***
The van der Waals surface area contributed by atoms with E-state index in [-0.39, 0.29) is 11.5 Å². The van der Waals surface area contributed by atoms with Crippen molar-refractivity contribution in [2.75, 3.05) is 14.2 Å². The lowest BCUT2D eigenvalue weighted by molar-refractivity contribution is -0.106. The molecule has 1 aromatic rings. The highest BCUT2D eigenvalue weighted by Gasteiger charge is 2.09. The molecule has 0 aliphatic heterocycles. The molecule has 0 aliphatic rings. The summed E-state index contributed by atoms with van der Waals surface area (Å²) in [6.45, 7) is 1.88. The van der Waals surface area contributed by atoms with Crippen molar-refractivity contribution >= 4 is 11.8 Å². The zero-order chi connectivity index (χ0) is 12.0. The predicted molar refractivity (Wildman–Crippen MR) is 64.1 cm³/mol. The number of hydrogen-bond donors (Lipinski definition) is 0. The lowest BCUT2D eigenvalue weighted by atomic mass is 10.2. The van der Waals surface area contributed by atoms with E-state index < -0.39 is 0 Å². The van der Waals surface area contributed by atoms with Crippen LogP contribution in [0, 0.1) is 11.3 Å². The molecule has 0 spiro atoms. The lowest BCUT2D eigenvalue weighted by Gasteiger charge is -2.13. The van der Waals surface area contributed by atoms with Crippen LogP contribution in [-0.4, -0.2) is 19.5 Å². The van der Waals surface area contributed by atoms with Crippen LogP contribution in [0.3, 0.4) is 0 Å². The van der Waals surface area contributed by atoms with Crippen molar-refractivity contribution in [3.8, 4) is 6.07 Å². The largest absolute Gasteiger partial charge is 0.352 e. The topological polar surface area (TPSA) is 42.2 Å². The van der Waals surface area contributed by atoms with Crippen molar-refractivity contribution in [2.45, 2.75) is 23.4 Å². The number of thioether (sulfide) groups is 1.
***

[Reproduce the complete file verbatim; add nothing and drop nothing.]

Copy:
The van der Waals surface area contributed by atoms with E-state index in [-0.39, 0.29) is 11.5 Å². The van der Waals surface area contributed by atoms with Crippen molar-refractivity contribution in [2.75, 3.05) is 14.2 Å². The lowest BCUT2D eigenvalue weighted by molar-refractivity contribution is -0.106. The molecule has 1 aromatic rings. The highest BCUT2D eigenvalue weighted by Gasteiger charge is 2.09. The molecule has 0 aliphatic heterocycles. The molecule has 0 aliphatic rings. The summed E-state index contributed by atoms with van der Waals surface area (Å²) in [6.45, 7) is 1.88. The van der Waals surface area contributed by atoms with Crippen molar-refractivity contribution >= 4 is 11.8 Å². The zero-order chi connectivity index (χ0) is 12.0. The predicted molar refractivity (Wildman–Crippen MR) is 64.1 cm³/mol. The number of hydrogen-bond donors (Lipinski definition) is 0. The lowest BCUT2D eigenvalue weighted by atomic mass is 10.2. The van der Waals surface area contributed by atoms with E-state index < -0.39 is 0 Å². The van der Waals surface area contributed by atoms with Crippen LogP contribution in [0, 0.1) is 11.3 Å². The molecule has 0 spiro atoms. The lowest BCUT2D eigenvalue weighted by Gasteiger charge is -2.13. The van der Waals surface area contributed by atoms with Crippen LogP contribution in [-0.4, -0.2) is 19.5 Å². The van der Waals surface area contributed by atoms with Crippen LogP contribution in [0.3, 0.4) is 0 Å². The van der Waals surface area contributed by atoms with Crippen molar-refractivity contribution in [3.8, 4) is 6.07 Å². The largest absolute Gasteiger partial charge is 0.352 e. The topological polar surface area (TPSA) is 42.2 Å². The van der Waals surface area contributed by atoms with Crippen molar-refractivity contribution in [2.45, 2.75) is 23.4 Å². The number of thioether (sulfide) groups is 1.